I almost had a heart attack earlier this week. I saw visions of my headstone: “RIP. He tried, but he couldn’t keep up.” Thankfully, one of my daughters works in healthcare, albeit the administrative end of things, and rescued me to live another day. At least for the time being.
I had tried to open a computer file that I hadn’t accessed for several days, having been busy with another project. But the file had somehow been corrupted, and Word couldn’t open it. I downloaded a program that would (supposedly) convert the file into a readable document, but I couldn’t get it to do anything. That’s when I felt the pains. They weren’t physical pains but rather emotional and mental pains. Pains of panic. Racing heart. Rapid but shallow breathing. Headache.
Why? That corrupted file contained the 340-some-page manuscript of the book for which I only recently signed a contract for publication. It represented years of research and writing and editing and rewriting and. . . . No! I thought. I’ve worked so hard on this, but I’m not finished yet! Just a while longer and it’ll be done!
Well, you get the picture. I felt like throwing up my hands and my lunch, and just giving up. But I couldn’t. I had signed a contract. I had to find some way to deliver.
So I did what I always do when I encounter problems with modern technology. I sent a frantic text message (yes, I do text!) to my computer-savvy daughter. But since she was at work, I knew I wouldn’t get a reply for some time, possibly not until later that evening. So I began mentally to prepare myself to do what old timers generally would do. I envisioned myself trying to reconstruct that manuscript from scratch and retyping it. Well, from near scratch. I did have an outdated printed version of the manuscript, but it did not include a lot of things that I had added after the printing. Besides, retyping it would increase the potential for introducing new errors, typos, etc. Thankfully, I would have time do that retyping and the requisite careful proofing because the delivery date for the package was still a couple of months off.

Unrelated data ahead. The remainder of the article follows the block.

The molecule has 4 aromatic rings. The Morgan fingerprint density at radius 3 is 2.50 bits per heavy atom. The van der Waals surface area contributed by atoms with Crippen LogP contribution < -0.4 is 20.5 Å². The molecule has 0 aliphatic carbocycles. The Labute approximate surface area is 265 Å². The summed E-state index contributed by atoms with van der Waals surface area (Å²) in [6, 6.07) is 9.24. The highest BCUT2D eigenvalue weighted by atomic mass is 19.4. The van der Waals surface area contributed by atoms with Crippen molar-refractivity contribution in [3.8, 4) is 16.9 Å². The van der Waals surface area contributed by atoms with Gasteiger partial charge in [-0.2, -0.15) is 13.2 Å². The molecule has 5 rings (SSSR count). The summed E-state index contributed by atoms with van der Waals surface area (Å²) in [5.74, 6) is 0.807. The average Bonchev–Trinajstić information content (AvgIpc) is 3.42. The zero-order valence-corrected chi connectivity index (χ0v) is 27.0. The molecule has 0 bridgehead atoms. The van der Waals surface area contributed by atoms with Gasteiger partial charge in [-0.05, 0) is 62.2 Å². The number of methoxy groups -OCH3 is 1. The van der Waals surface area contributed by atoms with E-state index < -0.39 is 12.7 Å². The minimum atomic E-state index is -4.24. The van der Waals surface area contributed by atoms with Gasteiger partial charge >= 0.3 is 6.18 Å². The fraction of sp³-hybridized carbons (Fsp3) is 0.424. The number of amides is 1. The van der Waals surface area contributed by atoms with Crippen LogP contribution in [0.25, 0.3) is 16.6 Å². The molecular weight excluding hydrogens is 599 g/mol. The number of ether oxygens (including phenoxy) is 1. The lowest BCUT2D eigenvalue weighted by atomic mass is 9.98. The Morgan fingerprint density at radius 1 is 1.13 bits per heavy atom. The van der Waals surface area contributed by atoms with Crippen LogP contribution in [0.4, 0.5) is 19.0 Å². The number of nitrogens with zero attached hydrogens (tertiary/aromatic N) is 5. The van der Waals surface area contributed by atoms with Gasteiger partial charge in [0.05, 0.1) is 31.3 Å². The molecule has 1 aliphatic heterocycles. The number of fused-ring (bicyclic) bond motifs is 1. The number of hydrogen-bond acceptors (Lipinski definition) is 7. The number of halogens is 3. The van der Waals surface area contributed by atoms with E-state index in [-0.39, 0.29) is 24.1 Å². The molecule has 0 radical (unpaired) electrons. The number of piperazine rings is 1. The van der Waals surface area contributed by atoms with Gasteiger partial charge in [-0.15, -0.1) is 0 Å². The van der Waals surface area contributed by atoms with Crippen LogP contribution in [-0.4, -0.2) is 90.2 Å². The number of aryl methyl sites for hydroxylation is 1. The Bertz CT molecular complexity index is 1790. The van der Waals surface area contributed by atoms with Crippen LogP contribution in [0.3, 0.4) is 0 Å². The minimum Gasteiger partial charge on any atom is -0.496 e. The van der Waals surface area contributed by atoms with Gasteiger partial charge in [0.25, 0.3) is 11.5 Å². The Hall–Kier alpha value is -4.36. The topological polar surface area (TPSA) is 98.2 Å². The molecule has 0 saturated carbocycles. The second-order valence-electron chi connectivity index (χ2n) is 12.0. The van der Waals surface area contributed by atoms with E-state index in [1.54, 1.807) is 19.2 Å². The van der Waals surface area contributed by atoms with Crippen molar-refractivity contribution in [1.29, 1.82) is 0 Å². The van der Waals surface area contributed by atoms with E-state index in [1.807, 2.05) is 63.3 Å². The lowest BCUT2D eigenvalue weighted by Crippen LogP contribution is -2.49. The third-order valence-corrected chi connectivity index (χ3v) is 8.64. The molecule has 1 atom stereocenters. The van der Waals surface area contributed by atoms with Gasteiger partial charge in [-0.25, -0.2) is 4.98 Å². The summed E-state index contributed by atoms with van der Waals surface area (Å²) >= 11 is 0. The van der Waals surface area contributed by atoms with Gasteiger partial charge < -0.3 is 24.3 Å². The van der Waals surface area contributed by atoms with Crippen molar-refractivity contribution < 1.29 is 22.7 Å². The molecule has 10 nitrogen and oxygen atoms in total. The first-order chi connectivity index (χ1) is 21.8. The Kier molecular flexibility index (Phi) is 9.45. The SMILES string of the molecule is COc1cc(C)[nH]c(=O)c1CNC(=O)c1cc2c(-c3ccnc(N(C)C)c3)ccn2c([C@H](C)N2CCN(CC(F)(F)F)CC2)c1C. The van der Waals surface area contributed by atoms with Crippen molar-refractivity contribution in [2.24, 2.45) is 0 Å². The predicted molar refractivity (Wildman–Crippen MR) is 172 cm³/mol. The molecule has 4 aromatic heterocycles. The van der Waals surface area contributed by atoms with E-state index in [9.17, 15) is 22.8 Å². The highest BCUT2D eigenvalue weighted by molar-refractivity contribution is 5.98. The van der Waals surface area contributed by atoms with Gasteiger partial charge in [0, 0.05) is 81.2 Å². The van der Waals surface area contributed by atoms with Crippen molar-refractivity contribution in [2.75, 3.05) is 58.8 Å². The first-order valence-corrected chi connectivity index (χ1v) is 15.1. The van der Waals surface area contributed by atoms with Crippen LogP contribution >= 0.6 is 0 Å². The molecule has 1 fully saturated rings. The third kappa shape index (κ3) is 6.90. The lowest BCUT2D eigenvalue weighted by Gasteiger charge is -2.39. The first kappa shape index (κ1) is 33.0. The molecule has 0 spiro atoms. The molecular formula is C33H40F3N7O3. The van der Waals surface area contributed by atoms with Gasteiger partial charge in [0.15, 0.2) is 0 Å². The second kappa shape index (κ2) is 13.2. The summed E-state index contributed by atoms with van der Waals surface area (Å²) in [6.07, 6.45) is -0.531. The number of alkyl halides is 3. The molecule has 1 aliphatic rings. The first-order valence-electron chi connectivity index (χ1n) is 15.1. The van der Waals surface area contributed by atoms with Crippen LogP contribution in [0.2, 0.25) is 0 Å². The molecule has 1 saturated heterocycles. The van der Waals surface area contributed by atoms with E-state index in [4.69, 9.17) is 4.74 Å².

The daughter came through. She had me send her the file, and somehow that remains beyond my ability to understand, she recovered or converted the file to its near-original condition. It had lost the original formatting, which meant that I had to go through page by page to restore that, but it sure beat retyping it all. I’m getting deeper and deeper in debt to her, and I just know that one of these days she’s going to call in all those “you-owe-me’s,” and I’ll have to pay the piper. But I’m back up and running now. The chest pains have subsided and the breathing has returned to normal.
That near catastrophe is another reason I’m still “old school.” Not only my daughter but also the Verizon sales rep and many other people simply call me a dinosaur. After all, cell phones were in their third or fourth generation before I finally got my first one, a flip phone, and I exchanged that for a smart phone only a couple of years ago, and now that phone is ‘way out of date. But it’s comfortable. And I’m just now getting the hang of texting with it and can usually find what I want to find on it. That’s probably because I use only a few of its many features. I make calls. I receive calls. I send and receive texts. And that’s about it. No special apps. I have a hard time dealing with the few features I do use.
Being an old-school dinosaur, I still prefer hard copies of my work, for both writing and reading, over digital forms. My paper files never get corrupted (unless I’m careless with my coffee or peanut butter-and-jelly sandwiches). I never lose them. (Well, perhaps misplace them sometimes, but I always find them where I left them.) It’s a lot harder to lose a stack of 8 1/2 x 11 paper as big as a ream of paper than a nebulous file name on some kind of electronic drive or in the foggy, ethereal clouds or dropped in some virtual box somewhere. The batteries never run out. I don’t have to have a cord, a charger, a converter, or any of the other gadgetry that the electronic toys require.
But I’ll admit that it’s getting harder and harder for old-timer writers like me. Whereas when I first started writing for publication, I pounded on a manual typewriter and sent everything (query letter, manuscript, photos, etc.) via snail mail, today I have only one magazine publisher who requires that the submissions be in hard-copy format. That publication is titled, appropriately, Good Old Days!
Now where did I put that flash drive?!